Commentary: Cutting taxes would jump-start Delaware’s economic growth

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Editor’s note: The following letter was sent to Gov. John Carney on April 6.

Dear Governor Carney:

According to the Delaware Economic and Financial Advisory Council, Delaware will end up with a $425 million cash surplus at the end of fiscal year 2021 (June 30, 2021). With the $1.9 trillion American Rescue Plan just signed into law by President Joe Biden, there is a high probability that the small states will be given another $1.5 billion, as they got in last year’s CARES Act.

Delaware could end up with a nearly $2 billion cash surplus. This has never happened before and is unlikely to never happen again.

Delaware desperately needs to spur economic growth. Delaware’s overall economic growth, including employment growth and personal income growth over the past 10 years, lagged both the national growth markers, as well as every one of our neighboring mid-Atlantic states.

Personal and corporate tax cuts spur economic growth nationally, as evidenced by the Reagan-era tax cuts and the 2017 tax cuts.

The Caesar Rodney Institute’s recent research of the past 40 years of Delaware’s personal income tax revealed that each time tax rates were increased, total tax revenues actually decreased over time and the opposite happened when tax rates were cut (overall tax revenues increased due to increased economic activity in corporate and personal incomes). The effect in either direction took less than three years.

A bold tax reduction would look as follows, based on actual tax receipts of the fiscal year ended 2020:

50% cut in gross receipts tax:                       

$119 million

30% cut in corporate income tax to 6%:                          

$36 million

10% cut in personal income tax to 6%:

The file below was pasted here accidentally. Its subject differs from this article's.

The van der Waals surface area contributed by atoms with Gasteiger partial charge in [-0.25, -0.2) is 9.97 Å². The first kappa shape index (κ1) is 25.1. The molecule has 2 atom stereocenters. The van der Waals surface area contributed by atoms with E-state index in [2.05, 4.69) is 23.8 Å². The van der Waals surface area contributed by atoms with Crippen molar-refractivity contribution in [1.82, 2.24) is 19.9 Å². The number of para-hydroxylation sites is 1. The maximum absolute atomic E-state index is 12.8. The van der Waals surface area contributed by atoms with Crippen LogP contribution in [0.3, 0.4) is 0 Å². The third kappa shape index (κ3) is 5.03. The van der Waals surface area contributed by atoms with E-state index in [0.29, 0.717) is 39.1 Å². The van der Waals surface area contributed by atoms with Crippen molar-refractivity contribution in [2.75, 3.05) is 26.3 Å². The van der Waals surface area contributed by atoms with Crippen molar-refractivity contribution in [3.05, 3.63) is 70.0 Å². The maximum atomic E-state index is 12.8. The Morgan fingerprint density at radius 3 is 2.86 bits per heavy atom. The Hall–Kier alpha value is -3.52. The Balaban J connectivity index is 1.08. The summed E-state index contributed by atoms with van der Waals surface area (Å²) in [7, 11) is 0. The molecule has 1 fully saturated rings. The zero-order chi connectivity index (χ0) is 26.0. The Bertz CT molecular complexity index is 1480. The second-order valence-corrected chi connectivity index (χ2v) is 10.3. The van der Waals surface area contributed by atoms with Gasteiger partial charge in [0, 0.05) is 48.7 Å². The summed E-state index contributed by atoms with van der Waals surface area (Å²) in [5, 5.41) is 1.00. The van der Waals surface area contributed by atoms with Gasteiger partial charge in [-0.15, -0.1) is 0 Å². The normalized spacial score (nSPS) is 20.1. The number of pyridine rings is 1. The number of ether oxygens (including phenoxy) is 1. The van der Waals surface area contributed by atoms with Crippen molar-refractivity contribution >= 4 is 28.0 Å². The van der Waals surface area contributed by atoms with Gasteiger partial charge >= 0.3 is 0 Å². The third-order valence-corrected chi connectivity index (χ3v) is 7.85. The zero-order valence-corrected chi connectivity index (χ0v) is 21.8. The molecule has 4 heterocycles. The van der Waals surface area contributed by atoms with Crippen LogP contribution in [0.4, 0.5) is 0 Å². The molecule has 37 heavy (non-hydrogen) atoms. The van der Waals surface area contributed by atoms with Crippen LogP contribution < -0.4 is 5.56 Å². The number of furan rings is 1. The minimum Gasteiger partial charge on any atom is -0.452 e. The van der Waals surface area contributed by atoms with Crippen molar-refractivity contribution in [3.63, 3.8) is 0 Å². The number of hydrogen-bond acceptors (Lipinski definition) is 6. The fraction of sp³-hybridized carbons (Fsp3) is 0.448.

$170 million

TOTAL (“apparent shortfall”):

$325 million

This “apparent shortfall” is easily covered by the projected $425 million cash surplus for this fiscal year, ended June 30, 2021, and the increased rainy-day fund in the current budget under discussion. Some of the American Rescue Plan funds will undoubtedly substitute for funds already in the 2022 and 2023 budgets, providing an additional buffer to make these recommended tax cuts work.

The just-signed $1.9 trillion American Rescue Plan includes prohibitions against states taking this money from lowering any income taxes directly or indirectly. It likewise prohibits using these funds for replenishing pension accounts for public employees.

The recommended personal and corporate income tax cuts do not use the American Rescue Plan funds but instead use Delaware’s cash surplus funds.

Both of these prohibitions will be clarified, no doubt through lawsuits.

In conclusion, we know that, with the combined gross receipts tax and the 8.7% corporate income tax, Delaware has the highest direct business taxes in the country, approaching 12%, and nearly 66% of Delaware residents pay the top personal income tax rate of 6.6%. As evident in the Caesar Rodney Institute’s most recent analysis, the Reagan-era tax cuts have been proven to launch sustained economic growth, so cutting personal and corporate income taxes would certainly spur up Delaware’s economy.

John Toedtman is executive director of Caesar Rodney Institute.